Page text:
As I noted in the review, I would have some reservations with some of the methodologies DeYmaz describes. He also goes looking a bit too hard for a biblical rationale for pursuing ethnic diversity in a local church—harder than is necessary to make his case, in my opinion.
Nevertheless, it's worth reading if for no other reason than the fact that so many conservative evangelical-fundamentalist churches are so lily-white and never think much at all about how to cross entrenched ethnic divides. It was relatively easy to sift through the ideas I disagreed with on biblical bounds, while still profiting substantially from the exercise of thinking outside my comfortable position of the ethnic majority. On top of that, DeYmaz was clear on the priority of the gospel and the fact that pursuing ethnic diversity or harmony is not in any way the sum of the gospel message.
So here's my conclusion:
If you're pastoring or church planting in a context in which your church is less ethnically diverse than your community, or if you hope that God will raise within your congregation people who will pursue ministry in a multi-ethnic setting, DeYmaz' book is a worthwhile read. But absorb its biblical-theological argumentation with a discerning eye. That is, read DeYmaz' Scripture citations in their biblical context to confirm that the emphasis of the text is consistent with his argument. Consider the ecclesiological implications of prioritizing multi-ethnicity. The church is a body. It shouldn't be surprising if increased attention to one aspect of the body's life has effects, whether positive or negative, on the rest of the body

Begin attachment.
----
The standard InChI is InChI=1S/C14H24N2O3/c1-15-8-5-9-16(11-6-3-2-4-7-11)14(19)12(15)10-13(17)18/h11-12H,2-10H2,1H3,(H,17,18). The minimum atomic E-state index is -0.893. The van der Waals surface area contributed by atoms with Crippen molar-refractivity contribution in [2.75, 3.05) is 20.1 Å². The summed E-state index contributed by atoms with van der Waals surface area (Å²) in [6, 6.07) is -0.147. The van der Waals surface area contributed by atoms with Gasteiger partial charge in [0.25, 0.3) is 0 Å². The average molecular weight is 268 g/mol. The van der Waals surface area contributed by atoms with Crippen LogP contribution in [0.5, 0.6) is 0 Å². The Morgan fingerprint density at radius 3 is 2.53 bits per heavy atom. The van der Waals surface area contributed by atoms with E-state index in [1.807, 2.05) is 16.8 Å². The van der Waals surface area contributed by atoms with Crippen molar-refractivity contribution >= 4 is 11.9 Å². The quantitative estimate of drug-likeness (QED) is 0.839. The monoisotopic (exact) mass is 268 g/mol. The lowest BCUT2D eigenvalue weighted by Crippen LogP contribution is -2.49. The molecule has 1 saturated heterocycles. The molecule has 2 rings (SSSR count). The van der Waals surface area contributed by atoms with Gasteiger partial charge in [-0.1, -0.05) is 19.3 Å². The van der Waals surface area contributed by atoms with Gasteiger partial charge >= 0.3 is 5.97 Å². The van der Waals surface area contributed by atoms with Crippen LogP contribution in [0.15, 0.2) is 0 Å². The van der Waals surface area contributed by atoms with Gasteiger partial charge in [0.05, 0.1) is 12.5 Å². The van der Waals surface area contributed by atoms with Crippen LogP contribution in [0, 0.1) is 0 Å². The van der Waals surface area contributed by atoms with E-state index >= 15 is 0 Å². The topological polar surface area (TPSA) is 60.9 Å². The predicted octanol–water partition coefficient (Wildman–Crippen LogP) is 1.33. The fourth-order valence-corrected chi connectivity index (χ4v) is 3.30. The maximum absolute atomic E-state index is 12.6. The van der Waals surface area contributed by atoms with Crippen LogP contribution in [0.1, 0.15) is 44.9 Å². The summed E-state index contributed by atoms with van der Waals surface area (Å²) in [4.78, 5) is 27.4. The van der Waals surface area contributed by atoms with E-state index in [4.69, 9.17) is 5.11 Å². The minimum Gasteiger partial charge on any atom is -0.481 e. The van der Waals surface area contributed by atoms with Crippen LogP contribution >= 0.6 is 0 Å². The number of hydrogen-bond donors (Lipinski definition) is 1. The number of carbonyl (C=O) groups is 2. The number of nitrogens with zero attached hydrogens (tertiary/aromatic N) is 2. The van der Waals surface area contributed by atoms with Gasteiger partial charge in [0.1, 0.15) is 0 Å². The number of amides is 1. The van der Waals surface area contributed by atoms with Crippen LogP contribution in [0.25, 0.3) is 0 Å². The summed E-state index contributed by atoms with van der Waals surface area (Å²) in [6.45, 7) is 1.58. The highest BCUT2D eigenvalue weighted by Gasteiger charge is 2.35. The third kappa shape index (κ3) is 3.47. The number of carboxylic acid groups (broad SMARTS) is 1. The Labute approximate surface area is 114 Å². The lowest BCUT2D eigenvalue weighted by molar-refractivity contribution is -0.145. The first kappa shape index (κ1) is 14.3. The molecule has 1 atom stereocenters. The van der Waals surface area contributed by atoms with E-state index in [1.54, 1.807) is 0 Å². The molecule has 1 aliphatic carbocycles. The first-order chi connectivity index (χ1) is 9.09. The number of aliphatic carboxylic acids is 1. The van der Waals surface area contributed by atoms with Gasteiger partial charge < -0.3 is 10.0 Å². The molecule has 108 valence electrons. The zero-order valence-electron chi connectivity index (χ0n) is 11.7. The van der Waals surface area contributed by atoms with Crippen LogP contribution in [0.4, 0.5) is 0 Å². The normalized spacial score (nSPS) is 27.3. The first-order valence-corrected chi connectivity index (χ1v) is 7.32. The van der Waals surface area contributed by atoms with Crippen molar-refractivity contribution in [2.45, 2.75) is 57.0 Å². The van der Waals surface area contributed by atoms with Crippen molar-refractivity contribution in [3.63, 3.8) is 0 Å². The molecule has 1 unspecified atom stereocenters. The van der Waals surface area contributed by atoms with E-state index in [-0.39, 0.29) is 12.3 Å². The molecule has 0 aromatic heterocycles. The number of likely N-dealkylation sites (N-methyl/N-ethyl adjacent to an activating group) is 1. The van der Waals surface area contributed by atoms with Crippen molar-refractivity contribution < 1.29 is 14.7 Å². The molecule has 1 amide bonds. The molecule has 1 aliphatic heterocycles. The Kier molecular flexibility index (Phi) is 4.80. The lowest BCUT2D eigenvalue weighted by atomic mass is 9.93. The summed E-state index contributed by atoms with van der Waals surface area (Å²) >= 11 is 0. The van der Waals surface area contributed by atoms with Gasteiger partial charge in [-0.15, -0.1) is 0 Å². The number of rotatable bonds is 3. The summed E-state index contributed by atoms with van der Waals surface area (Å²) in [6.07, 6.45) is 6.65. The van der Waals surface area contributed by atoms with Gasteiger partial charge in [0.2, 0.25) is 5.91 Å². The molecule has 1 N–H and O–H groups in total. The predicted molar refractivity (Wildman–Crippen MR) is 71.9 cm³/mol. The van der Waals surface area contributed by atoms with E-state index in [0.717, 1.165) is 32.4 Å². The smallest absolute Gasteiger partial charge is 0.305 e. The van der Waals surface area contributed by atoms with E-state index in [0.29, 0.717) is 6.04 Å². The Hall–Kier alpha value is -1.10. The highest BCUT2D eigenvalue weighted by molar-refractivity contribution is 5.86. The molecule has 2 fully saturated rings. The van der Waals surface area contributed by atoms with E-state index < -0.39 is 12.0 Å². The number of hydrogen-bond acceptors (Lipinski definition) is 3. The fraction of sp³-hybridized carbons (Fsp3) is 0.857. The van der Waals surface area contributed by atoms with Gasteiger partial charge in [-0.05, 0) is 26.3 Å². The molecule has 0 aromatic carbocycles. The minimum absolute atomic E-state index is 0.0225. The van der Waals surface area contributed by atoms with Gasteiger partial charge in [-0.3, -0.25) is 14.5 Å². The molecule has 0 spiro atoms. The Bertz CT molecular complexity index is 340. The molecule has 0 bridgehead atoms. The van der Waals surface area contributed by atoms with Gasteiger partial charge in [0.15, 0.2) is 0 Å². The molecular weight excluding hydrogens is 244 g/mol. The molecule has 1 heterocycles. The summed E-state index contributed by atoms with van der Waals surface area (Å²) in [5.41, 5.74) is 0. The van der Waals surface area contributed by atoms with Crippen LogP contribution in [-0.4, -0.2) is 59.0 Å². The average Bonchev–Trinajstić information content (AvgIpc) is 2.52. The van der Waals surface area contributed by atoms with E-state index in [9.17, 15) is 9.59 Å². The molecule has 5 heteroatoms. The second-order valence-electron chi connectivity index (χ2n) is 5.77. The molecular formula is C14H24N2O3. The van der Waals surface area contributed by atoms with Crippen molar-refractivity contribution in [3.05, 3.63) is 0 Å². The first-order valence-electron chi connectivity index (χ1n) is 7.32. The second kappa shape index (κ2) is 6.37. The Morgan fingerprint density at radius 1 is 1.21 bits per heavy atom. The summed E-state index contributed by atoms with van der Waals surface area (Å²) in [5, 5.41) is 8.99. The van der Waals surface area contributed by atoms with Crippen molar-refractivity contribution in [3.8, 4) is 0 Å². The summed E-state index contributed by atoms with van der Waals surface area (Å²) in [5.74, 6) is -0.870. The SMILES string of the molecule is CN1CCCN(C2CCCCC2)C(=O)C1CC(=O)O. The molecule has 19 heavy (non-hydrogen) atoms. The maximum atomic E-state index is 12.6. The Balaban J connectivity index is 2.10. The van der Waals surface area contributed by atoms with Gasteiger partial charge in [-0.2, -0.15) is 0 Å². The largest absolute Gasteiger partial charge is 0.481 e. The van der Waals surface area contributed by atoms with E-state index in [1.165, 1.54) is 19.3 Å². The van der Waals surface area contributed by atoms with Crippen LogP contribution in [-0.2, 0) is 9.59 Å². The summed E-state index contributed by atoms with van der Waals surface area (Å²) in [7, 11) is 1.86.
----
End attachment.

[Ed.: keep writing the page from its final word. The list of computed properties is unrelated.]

Also, read its methodology as description, not prescription. In other words, DeYmaz offers us one account of what worked well in one church in one context. But what worked in that context may not apply equally well in differing situations.
DeYmaz seems to recognize this, and he speaks of general principles as well as specific strategies. These general principles constitute a broad framework for the kinds of questions churches will need to consider as they pursue healthy multi-ethnicity. Whether those churches reach all DeYmaz's conclusions is probably not that important.
But two priorities are essential for every church that hopes to grow towards healthy multi-ethnicity. First, these churches should draw on DeYmaz' practical insight. Don't discard his advice lightly without a clear, biblical argument to the contrary.
Even more importantly, they should recognize that the power of the gospel is creating an eternal, universal, multi-ethnic community. No church that desires to reflect an accurate picture of how Christ's kingdom has broken into this age should be satisfied to display merely a monochromatic image.